What to do for Sciatica Piriformis Syndrome
Sciatica, or nerve pain that goes down the leg, can have multiple causes Including disc herniation, spinal stenosis, a little pain in the butt muscle called the piriformis. In this tutorial we’re going to focus on piriformis syndrome which is sciatic nerve pain caused by the piriformis muscle being too tight. Now the piriformis muscle can cause problems because it passes right over the sciatic nerve. Therefore, when it gets tight it compresses that nerve. And this can be particularly problematic because we sit on that nerve and muscle everyday which, when it’s irritated, can be quite painful. Symptoms of piriformis syndrome include pain in the buttock, pain down the leg. Numbness and tingling into the leg and foot.
Pain with sitting especially but also with standing and squatting. It can sometimes cause swelling in the leg as well. Sometimes it can be difficult to tell if the sciatic nerve pain is coming from the piriformis or from the spine. But in general piriformis syndrome will feel like it originates in the buttock not the spine. Also with piriformis syndrome you usually won’t get weakness in the leg whereas you can if it has spinal origins. In some people sciatic nerve pain can be caused or aggravated by sitting on a thick wallet. Make sure to remove your wallet from your back pocket if you suffer from piriformis syndrome. Piriformis syndrome can also be accompanied by S.I. joint problems, so if you feel like this is the case see my S.I. joint correction and exercise tutorials for help with that. To get some relief we’re going to do some exercises.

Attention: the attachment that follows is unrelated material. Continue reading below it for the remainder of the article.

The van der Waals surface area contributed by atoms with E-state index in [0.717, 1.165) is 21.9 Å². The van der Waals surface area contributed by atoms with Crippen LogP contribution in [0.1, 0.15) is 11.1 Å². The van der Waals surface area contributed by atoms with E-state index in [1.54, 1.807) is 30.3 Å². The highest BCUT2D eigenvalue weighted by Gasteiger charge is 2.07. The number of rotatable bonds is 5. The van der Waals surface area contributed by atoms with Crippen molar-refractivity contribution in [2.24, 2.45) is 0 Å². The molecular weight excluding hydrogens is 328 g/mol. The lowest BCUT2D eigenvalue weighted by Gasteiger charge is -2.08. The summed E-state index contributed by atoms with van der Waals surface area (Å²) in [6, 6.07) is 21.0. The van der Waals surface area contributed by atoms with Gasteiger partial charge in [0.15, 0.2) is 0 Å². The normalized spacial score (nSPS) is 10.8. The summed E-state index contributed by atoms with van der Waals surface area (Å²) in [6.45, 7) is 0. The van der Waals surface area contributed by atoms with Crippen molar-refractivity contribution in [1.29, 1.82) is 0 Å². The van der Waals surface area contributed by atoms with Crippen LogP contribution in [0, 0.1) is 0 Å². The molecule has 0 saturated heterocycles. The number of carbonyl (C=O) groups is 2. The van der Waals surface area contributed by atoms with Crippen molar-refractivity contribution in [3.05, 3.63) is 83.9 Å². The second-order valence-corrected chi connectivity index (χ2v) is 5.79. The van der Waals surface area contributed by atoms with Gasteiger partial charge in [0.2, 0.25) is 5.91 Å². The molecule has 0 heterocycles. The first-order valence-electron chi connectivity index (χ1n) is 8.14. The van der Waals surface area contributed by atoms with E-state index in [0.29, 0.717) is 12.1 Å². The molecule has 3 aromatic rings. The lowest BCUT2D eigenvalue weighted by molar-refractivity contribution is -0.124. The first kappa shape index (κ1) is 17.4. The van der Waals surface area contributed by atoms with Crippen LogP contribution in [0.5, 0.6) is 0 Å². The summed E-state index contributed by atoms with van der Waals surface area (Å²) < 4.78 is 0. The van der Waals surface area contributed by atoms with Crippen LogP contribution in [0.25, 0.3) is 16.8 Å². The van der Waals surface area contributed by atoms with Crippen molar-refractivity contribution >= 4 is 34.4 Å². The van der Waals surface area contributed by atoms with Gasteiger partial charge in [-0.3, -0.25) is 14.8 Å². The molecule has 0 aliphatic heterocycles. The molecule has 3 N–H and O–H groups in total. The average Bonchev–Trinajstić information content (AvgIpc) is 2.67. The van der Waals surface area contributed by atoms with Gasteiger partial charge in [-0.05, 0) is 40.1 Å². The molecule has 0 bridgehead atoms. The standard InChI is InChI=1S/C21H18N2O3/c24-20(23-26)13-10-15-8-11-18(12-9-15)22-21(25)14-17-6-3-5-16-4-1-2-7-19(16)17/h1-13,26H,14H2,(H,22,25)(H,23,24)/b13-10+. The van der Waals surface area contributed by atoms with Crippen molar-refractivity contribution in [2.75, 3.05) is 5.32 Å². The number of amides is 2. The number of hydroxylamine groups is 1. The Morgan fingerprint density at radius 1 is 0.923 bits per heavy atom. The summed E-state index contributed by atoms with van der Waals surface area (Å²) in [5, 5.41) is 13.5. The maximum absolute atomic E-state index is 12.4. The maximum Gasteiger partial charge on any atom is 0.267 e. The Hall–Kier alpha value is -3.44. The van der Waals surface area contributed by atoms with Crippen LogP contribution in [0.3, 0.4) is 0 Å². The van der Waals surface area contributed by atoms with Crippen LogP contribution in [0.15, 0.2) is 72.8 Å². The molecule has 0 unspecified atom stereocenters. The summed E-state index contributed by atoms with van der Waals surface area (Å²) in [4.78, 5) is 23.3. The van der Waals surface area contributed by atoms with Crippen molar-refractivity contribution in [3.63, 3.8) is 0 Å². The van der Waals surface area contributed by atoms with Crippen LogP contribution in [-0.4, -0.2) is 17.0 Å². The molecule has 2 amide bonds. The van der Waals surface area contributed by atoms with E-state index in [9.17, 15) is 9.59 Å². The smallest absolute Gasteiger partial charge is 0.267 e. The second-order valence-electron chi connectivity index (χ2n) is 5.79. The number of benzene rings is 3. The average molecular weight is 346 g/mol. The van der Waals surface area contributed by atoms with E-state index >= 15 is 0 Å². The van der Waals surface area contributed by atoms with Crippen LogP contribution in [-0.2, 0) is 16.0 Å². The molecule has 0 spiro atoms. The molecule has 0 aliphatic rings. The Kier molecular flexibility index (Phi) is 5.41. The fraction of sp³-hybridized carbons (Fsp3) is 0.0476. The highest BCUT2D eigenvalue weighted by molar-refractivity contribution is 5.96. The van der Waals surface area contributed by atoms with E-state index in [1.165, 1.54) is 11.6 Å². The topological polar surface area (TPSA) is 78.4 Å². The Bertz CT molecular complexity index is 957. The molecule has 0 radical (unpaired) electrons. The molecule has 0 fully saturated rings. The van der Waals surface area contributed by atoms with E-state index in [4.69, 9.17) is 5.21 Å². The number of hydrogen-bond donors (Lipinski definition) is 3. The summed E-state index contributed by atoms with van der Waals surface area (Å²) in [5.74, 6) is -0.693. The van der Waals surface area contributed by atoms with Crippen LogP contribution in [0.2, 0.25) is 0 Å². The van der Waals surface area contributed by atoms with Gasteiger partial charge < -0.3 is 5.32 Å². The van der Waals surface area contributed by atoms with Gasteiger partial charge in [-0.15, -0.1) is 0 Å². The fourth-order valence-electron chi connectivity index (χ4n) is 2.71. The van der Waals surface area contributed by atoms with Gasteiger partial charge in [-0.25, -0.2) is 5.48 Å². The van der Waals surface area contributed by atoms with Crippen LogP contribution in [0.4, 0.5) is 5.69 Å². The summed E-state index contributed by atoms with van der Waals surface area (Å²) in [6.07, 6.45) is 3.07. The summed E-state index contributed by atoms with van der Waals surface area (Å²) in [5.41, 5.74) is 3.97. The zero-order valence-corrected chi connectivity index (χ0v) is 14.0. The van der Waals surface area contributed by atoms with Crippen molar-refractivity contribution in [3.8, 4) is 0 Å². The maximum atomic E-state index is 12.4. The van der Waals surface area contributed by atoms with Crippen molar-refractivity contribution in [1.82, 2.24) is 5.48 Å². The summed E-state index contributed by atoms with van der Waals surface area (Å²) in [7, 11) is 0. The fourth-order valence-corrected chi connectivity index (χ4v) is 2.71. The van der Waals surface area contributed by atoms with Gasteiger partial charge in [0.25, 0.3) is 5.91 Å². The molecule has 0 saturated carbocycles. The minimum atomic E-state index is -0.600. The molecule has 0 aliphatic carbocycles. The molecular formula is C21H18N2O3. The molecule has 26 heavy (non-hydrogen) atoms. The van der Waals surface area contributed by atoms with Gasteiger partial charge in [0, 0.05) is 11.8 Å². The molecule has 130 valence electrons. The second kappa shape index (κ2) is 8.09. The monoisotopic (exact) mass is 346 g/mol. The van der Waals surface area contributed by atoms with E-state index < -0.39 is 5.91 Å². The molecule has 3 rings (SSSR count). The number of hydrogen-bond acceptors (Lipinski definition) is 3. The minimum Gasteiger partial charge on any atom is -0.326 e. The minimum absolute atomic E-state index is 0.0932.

We’ll start with releasing and stretching the piriformis muscle. Get on a foam roller in a figure 4 position. And lean towards the affected side. Roll slowly 1020 times. WARNING: this can be pretty intense! Don’t beat yourself up too much! You can ease your pressure by pushing more with arms and opposite leg. It can also be performed with a tennis or racquetball, but these are likely to be even more intense. Follow up the foam roller release with a targeted piriformis stretch.